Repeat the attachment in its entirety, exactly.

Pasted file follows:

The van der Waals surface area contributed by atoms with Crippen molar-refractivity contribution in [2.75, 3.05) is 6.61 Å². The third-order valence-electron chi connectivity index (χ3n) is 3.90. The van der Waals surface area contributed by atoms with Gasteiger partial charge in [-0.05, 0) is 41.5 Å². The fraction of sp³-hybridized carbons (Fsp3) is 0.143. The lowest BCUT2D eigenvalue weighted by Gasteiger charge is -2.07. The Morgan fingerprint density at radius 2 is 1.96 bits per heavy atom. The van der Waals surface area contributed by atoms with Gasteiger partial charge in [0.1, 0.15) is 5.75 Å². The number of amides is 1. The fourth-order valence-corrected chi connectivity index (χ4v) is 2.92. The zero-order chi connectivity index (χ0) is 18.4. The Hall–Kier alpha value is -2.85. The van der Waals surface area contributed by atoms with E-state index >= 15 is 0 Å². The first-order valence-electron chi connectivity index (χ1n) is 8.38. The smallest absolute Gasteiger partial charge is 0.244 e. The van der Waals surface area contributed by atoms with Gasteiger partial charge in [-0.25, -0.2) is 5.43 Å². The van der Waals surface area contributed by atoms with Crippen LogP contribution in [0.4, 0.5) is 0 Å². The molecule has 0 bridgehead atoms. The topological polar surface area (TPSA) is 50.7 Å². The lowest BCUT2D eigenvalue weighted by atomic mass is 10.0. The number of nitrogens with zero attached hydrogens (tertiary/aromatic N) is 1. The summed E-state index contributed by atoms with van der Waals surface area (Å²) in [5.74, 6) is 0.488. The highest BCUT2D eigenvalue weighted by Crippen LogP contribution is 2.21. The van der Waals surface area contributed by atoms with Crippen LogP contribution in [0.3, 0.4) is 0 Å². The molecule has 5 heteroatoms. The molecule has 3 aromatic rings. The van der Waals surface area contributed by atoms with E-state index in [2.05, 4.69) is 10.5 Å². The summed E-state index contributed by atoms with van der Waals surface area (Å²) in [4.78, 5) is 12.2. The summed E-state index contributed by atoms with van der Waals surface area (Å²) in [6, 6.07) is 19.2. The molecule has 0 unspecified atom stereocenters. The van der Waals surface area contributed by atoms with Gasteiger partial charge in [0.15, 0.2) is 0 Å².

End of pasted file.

The van der Waals surface area contributed by atoms with Crippen molar-refractivity contribution in [2.75, 3.05) is 6.61 Å². The third-order valence-electron chi connectivity index (χ3n) is 3.90. The van der Waals surface area contributed by atoms with Gasteiger partial charge in [-0.05, 0) is 41.5 Å². The fraction of sp³-hybridized carbons (Fsp3) is 0.143. The lowest BCUT2D eigenvalue weighted by Gasteiger charge is -2.07. The Morgan fingerprint density at radius 2 is 1.96 bits per heavy atom. The van der Waals surface area contributed by atoms with Gasteiger partial charge in [0.1, 0.15) is 5.75 Å². The number of amides is 1. The fourth-order valence-corrected chi connectivity index (χ4v) is 2.92. The zero-order chi connectivity index (χ0) is 18.4. The Hall–Kier alpha value is -2.85. The van der Waals surface area contributed by atoms with E-state index >= 15 is 0 Å². The first-order valence-electron chi connectivity index (χ1n) is 8.38. The smallest absolute Gasteiger partial charge is 0.244 e. The van der Waals surface area contributed by atoms with Gasteiger partial charge in [-0.25, -0.2) is 5.43 Å². The van der Waals surface area contributed by atoms with Crippen LogP contribution in [0.4, 0.5) is 0 Å². The molecule has 0 bridgehead atoms. The topological polar surface area (TPSA) is 50.7 Å². The lowest BCUT2D eigenvalue weighted by atomic mass is 10.0. The number of nitrogens with zero attached hydrogens (tertiary/aromatic N) is 1. The summed E-state index contributed by atoms with van der Waals surface area (Å²) in [5.74, 6) is 0.488. The highest BCUT2D eigenvalue weighted by Crippen LogP contribution is 2.21. The van der Waals surface area contributed by atoms with Crippen LogP contribution in [0.3, 0.4) is 0 Å². The molecule has 5 heteroatoms. The molecule has 3 aromatic rings. The van der Waals surface area contributed by atoms with E-state index in [2.05, 4.69) is 10.5 Å². The summed E-state index contributed by atoms with van der Waals surface area (Å²) in [4.78, 5) is 12.2. The summed E-state index contributed by atoms with van der Waals surface area (Å²) in [6, 6.07) is 19.2. The molecule has 0 unspecified atom stereocenters. The van der Waals surface area contributed by atoms with Gasteiger partial charge in [0.15, 0.2) is 0 Å².